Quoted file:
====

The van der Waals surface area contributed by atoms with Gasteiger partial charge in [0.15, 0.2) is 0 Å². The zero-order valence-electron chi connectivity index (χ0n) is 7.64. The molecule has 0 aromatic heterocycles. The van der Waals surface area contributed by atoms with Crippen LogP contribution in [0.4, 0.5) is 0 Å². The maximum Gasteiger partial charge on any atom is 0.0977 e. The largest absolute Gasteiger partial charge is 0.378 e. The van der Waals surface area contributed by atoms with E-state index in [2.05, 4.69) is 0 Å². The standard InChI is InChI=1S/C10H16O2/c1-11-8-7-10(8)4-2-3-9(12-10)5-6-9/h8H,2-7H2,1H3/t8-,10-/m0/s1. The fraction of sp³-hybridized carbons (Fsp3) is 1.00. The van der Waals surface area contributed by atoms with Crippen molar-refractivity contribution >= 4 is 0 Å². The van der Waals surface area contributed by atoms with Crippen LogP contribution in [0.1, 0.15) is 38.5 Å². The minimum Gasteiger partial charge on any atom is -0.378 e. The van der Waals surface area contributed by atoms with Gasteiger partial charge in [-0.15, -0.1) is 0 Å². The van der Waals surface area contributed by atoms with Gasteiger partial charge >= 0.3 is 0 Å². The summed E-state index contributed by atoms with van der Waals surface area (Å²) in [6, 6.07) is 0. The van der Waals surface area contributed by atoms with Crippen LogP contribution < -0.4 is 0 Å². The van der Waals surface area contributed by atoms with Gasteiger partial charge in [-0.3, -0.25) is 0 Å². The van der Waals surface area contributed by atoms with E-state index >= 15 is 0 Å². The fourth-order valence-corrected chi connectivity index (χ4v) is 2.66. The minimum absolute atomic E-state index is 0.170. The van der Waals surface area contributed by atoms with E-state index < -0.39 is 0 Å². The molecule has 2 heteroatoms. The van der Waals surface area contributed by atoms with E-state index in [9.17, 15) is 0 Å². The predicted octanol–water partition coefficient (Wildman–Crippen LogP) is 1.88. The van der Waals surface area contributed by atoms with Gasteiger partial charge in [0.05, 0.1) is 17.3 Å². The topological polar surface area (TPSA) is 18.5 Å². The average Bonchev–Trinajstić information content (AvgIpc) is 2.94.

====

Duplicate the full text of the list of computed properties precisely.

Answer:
The van der Waals surface area contributed by atoms with Gasteiger partial charge in [0.15, 0.2) is 0 Å². The zero-order valence-electron chi connectivity index (χ0n) is 7.64. The molecule has 0 aromatic heterocycles. The van der Waals surface area contributed by atoms with Crippen LogP contribution in [0.4, 0.5) is 0 Å². The maximum Gasteiger partial charge on any atom is 0.0977 e. The largest absolute Gasteiger partial charge is 0.378 e. The van der Waals surface area contributed by atoms with E-state index in [2.05, 4.69) is 0 Å². The standard InChI is InChI=1S/C10H16O2/c1-11-8-7-10(8)4-2-3-9(12-10)5-6-9/h8H,2-7H2,1H3/t8-,10-/m0/s1. The fraction of sp³-hybridized carbons (Fsp3) is 1.00. The van der Waals surface area contributed by atoms with Crippen molar-refractivity contribution >= 4 is 0 Å². The van der Waals surface area contributed by atoms with Crippen LogP contribution in [0.1, 0.15) is 38.5 Å². The minimum Gasteiger partial charge on any atom is -0.378 e. The van der Waals surface area contributed by atoms with Gasteiger partial charge in [-0.15, -0.1) is 0 Å². The van der Waals surface area contributed by atoms with Gasteiger partial charge >= 0.3 is 0 Å². The summed E-state index contributed by atoms with van der Waals surface area (Å²) in [6, 6.07) is 0. The van der Waals surface area contributed by atoms with Crippen LogP contribution < -0.4 is 0 Å². The van der Waals surface area contributed by atoms with Gasteiger partial charge in [-0.3, -0.25) is 0 Å². The van der Waals surface area contributed by atoms with E-state index >= 15 is 0 Å². The fourth-order valence-corrected chi connectivity index (χ4v) is 2.66. The minimum absolute atomic E-state index is 0.170. The van der Waals surface area contributed by atoms with E-state index < -0.39 is 0 Å². The molecule has 2 heteroatoms. The van der Waals surface area contributed by atoms with E-state index in [9.17, 15) is 0 Å². The predicted octanol–water partition coefficient (Wildman–Crippen LogP) is 1.88. The van der Waals surface area contributed by atoms with Gasteiger partial charge in [0.05, 0.1) is 17.3 Å². The topological polar surface area (TPSA) is 18.5 Å². The average Bonchev–Trinajstić information content (AvgIpc) is 2.94.